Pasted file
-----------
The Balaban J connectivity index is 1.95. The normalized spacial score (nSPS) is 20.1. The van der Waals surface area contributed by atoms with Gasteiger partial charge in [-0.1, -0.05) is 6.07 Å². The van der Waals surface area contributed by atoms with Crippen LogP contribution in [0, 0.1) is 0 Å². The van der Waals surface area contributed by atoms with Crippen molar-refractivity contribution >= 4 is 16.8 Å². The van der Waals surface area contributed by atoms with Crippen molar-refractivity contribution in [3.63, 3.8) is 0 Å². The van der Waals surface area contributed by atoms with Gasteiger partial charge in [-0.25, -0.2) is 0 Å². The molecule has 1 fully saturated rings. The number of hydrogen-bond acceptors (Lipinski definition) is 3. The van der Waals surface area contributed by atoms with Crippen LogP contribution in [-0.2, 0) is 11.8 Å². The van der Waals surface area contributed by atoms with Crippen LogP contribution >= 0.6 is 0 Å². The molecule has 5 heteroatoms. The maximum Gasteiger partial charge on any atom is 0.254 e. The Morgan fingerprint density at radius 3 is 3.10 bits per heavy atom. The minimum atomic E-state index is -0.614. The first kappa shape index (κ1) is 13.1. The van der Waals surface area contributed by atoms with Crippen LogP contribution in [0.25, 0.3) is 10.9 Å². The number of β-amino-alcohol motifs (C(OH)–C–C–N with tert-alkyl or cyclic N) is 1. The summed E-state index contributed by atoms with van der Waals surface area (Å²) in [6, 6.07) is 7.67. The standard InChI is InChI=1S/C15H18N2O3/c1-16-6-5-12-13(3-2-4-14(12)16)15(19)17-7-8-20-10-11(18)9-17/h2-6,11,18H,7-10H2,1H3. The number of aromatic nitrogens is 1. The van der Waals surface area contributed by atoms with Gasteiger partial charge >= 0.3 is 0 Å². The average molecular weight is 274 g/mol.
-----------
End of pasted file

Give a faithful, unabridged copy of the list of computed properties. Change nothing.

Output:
The Balaban J connectivity index is 1.95. The normalized spacial score (nSPS) is 20.1. The van der Waals surface area contributed by atoms with Gasteiger partial charge in [-0.1, -0.05) is 6.07 Å². The van der Waals surface area contributed by atoms with Crippen LogP contribution in [0, 0.1) is 0 Å². The van der Waals surface area contributed by atoms with Crippen molar-refractivity contribution >= 4 is 16.8 Å². The van der Waals surface area contributed by atoms with Crippen molar-refractivity contribution in [3.63, 3.8) is 0 Å². The van der Waals surface area contributed by atoms with Gasteiger partial charge in [-0.25, -0.2) is 0 Å². The molecule has 1 fully saturated rings. The number of hydrogen-bond acceptors (Lipinski definition) is 3. The van der Waals surface area contributed by atoms with Crippen LogP contribution in [-0.2, 0) is 11.8 Å². The van der Waals surface area contributed by atoms with Crippen LogP contribution >= 0.6 is 0 Å². The molecule has 5 heteroatoms. The maximum Gasteiger partial charge on any atom is 0.254 e. The Morgan fingerprint density at radius 3 is 3.10 bits per heavy atom. The minimum atomic E-state index is -0.614. The first kappa shape index (κ1) is 13.1. The van der Waals surface area contributed by atoms with Crippen LogP contribution in [0.25, 0.3) is 10.9 Å². The number of β-amino-alcohol motifs (C(OH)–C–C–N with tert-alkyl or cyclic N) is 1. The summed E-state index contributed by atoms with van der Waals surface area (Å²) in [6, 6.07) is 7.67. The standard InChI is InChI=1S/C15H18N2O3/c1-16-6-5-12-13(3-2-4-14(12)16)15(19)17-7-8-20-10-11(18)9-17/h2-6,11,18H,7-10H2,1H3. The number of aromatic nitrogens is 1. The van der Waals surface area contributed by atoms with Gasteiger partial charge >= 0.3 is 0 Å². The average molecular weight is 274 g/mol.